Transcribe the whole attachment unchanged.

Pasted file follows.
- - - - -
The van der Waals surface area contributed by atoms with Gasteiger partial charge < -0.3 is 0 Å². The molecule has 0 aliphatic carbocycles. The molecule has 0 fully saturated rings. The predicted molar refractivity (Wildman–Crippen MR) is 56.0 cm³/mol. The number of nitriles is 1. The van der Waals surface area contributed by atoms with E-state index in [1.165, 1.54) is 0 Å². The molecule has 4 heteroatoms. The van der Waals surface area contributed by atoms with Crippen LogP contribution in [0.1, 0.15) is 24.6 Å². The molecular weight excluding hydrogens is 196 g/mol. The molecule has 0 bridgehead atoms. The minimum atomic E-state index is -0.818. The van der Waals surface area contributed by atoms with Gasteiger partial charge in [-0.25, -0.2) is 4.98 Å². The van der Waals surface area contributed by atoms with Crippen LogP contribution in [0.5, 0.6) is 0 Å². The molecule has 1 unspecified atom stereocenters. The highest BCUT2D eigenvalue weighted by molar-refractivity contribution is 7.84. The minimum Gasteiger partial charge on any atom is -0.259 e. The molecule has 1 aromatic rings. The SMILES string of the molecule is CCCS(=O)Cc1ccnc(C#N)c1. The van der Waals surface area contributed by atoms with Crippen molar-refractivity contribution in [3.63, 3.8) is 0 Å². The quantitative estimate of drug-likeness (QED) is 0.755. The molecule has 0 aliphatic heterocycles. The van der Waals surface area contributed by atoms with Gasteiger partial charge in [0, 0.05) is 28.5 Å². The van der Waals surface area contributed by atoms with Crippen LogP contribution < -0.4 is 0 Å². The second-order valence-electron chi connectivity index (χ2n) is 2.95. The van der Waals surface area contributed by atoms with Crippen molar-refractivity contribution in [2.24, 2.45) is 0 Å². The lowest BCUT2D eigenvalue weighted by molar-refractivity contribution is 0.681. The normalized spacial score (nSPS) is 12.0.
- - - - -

The van der Waals surface area contributed by atoms with Gasteiger partial charge < -0.3 is 0 Å². The molecule has 0 aliphatic carbocycles. The molecule has 0 fully saturated rings. The predicted molar refractivity (Wildman–Crippen MR) is 56.0 cm³/mol. The number of nitriles is 1. The van der Waals surface area contributed by atoms with E-state index in [1.165, 1.54) is 0 Å². The molecule has 4 heteroatoms. The van der Waals surface area contributed by atoms with Crippen LogP contribution in [0.1, 0.15) is 24.6 Å². The molecular weight excluding hydrogens is 196 g/mol. The molecule has 0 bridgehead atoms. The minimum atomic E-state index is -0.818. The van der Waals surface area contributed by atoms with Gasteiger partial charge in [-0.25, -0.2) is 4.98 Å². The van der Waals surface area contributed by atoms with Crippen LogP contribution in [0.5, 0.6) is 0 Å². The molecule has 1 unspecified atom stereocenters. The highest BCUT2D eigenvalue weighted by molar-refractivity contribution is 7.84. The minimum Gasteiger partial charge on any atom is -0.259 e. The molecule has 1 aromatic rings. The SMILES string of the molecule is CCCS(=O)Cc1ccnc(C#N)c1. The van der Waals surface area contributed by atoms with Crippen molar-refractivity contribution in [3.63, 3.8) is 0 Å². The quantitative estimate of drug-likeness (QED) is 0.755. The molecule has 0 aliphatic heterocycles. The van der Waals surface area contributed by atoms with Gasteiger partial charge in [0, 0.05) is 28.5 Å². The van der Waals surface area contributed by atoms with Crippen LogP contribution < -0.4 is 0 Å². The second-order valence-electron chi connectivity index (χ2n) is 2.95. The van der Waals surface area contributed by atoms with Crippen molar-refractivity contribution in [2.24, 2.45) is 0 Å². The lowest BCUT2D eigenvalue weighted by molar-refractivity contribution is 0.681. The normalized spacial score (nSPS) is 12.0.